Burnout may be a concern for many workers at this time of year.
Sleep deprivation can be a contributing factor to burnout.
Poor sleep is usually attributed to work stress, but it can also be caused by organic sleep disorders such as insomnia or obstructive sleep apnoea.
A healthy night’s sleep is essential throughout all three stages of burnout (before, during, and after).
Dr Alison Bentley, a Restonic sleep expert and medical doctor at the Restonic Ezintsha Sleep Clinic in Johannesburg, said that crucially, daytime fatigue from any sleep disorder can be mistaken for early burnout.
“Studies show that thinking about work during off-hours is significantly linked to the development of burnout, and this worrying about work would also increase the risk of insomnia.
“Many people also work at night and try to go to sleep immediately after closing their laptops, which often leads to a delay in falling asleep and fewer hours of sleep at night as a result,” said Bentley.
Sleeping when you’re burned out
Once burnout begins, the sleep of people with burnout symptoms is worse than that of those without it, according to the doctor.
“It appears to be vitally important that sleep be better during the recovery phase of burnout. Poor sleep has been linked to slower recovery and an increased risk of not working for up to two years after burnout. Those people who sleep better during treatment get back to work faster.”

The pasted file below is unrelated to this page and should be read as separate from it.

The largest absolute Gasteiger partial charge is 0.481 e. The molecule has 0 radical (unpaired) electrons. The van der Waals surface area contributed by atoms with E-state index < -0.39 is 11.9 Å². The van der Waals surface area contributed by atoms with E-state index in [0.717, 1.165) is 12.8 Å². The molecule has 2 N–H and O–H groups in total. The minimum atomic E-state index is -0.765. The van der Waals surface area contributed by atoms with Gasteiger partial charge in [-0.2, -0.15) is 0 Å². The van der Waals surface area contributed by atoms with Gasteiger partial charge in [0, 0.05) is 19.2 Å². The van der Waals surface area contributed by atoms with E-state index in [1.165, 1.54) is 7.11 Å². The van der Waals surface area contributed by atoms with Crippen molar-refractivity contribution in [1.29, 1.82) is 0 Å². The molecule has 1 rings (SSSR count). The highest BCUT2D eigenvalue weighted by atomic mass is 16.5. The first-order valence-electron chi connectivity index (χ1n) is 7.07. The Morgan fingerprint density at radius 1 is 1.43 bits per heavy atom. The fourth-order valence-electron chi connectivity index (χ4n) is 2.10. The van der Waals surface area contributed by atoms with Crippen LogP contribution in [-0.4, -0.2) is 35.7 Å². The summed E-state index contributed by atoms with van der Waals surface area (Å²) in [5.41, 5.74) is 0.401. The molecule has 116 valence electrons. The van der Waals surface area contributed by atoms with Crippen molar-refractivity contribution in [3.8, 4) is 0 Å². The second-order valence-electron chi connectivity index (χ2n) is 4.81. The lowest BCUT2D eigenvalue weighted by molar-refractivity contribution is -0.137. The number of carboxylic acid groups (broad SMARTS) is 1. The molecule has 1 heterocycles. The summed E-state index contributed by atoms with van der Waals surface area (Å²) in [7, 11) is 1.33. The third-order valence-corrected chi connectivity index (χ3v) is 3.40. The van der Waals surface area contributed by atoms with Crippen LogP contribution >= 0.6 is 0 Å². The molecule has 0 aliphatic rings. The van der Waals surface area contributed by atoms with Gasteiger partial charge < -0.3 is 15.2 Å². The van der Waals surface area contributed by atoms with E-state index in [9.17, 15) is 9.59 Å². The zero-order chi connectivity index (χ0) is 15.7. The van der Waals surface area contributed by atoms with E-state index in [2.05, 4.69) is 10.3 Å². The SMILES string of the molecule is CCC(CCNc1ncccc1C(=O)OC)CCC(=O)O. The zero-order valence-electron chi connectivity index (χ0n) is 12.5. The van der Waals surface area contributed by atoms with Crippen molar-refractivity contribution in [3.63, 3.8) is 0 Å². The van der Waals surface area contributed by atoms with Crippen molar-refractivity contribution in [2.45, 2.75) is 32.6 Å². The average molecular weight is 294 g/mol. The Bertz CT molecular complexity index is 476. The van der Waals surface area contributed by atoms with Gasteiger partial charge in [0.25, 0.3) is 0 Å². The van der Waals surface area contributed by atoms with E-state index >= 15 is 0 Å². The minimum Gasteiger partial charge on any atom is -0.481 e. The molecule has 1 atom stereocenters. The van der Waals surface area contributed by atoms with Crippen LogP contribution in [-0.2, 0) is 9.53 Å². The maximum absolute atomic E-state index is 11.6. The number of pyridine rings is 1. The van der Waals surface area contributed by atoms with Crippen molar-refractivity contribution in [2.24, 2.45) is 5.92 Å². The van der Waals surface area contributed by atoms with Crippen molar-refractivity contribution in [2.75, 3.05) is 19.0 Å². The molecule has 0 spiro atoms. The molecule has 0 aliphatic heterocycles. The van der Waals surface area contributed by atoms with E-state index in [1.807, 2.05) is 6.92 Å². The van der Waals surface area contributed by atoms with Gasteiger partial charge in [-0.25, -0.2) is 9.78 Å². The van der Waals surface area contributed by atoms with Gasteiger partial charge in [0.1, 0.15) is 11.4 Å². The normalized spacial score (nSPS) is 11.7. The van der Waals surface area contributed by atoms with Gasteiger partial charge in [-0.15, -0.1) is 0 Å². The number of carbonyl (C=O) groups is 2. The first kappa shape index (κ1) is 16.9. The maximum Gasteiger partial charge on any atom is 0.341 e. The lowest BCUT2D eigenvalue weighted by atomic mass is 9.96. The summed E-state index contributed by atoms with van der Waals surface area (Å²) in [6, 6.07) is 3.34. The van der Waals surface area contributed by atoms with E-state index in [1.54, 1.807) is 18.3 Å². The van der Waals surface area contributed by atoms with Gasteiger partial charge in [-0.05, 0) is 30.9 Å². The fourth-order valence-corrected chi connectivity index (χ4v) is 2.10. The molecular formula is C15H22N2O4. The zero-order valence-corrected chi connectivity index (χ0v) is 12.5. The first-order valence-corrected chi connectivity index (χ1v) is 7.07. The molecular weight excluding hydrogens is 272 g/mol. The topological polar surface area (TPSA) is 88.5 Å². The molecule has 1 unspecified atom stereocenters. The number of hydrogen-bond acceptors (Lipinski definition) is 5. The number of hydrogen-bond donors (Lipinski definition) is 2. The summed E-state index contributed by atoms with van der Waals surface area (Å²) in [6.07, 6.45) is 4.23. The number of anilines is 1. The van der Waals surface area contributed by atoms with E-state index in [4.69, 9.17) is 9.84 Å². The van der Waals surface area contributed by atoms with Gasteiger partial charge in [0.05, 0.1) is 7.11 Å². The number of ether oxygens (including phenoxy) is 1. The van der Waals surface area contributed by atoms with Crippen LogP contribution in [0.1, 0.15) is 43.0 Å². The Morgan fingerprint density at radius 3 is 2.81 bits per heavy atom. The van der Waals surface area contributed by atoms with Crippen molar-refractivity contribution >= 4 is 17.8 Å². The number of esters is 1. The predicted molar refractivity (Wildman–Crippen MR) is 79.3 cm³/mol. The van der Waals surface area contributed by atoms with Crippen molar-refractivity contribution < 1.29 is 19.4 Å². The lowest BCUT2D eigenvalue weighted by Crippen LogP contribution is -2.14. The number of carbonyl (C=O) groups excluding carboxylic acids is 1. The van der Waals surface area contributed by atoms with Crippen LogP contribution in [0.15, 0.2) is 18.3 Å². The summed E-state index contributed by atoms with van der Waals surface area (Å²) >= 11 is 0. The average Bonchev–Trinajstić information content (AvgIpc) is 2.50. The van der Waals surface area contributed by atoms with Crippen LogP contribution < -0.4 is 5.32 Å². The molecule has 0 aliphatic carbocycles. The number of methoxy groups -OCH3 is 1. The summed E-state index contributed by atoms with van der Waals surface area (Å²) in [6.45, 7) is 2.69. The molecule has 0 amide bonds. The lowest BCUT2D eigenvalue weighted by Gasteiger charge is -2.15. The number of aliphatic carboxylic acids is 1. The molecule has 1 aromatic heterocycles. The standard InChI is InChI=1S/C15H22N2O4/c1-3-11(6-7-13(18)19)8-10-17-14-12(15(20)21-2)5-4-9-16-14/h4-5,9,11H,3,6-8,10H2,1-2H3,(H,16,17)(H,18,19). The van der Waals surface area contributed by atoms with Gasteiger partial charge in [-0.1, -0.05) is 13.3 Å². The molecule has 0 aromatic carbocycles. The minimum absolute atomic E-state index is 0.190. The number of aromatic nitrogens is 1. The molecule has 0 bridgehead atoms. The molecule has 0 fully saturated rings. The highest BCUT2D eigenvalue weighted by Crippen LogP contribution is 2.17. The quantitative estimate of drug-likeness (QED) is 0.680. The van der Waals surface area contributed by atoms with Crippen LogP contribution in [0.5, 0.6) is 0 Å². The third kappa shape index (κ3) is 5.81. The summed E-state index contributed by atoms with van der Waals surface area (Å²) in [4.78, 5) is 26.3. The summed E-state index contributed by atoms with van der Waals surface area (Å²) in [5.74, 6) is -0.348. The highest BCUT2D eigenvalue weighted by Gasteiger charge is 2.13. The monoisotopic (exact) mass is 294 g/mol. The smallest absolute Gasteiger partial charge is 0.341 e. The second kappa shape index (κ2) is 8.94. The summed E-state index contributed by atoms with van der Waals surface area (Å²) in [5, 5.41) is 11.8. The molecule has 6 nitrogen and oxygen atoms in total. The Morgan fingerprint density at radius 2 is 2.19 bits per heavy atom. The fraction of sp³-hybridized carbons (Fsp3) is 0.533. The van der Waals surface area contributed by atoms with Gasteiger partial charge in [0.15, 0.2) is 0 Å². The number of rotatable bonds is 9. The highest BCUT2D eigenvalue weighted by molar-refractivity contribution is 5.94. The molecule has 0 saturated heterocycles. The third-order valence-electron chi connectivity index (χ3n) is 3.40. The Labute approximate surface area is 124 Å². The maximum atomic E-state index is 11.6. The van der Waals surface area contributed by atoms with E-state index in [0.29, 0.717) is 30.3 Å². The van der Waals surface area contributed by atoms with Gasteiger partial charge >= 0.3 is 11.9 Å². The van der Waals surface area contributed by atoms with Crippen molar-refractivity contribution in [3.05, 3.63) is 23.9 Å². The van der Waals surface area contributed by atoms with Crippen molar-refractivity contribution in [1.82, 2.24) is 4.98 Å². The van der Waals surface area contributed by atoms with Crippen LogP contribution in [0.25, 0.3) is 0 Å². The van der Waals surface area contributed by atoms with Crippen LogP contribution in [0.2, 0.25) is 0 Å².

Taking time to wind down
If you are working late at night, make sure you have at least one hour after working to get your brain into the right state for falling asleep.
Bentley advised closing the laptop and letting your work thoughts swirl around for a while before distracting yourself with reading a novel or watching a short TV programme.
“Get ready for bed 30 minutes before bedtime; keep it slow; put on pyjamas and brush your teeth. Get into bed and find a deliberate distraction to keep your mind off work and allow the sleepiness to develop,” she said.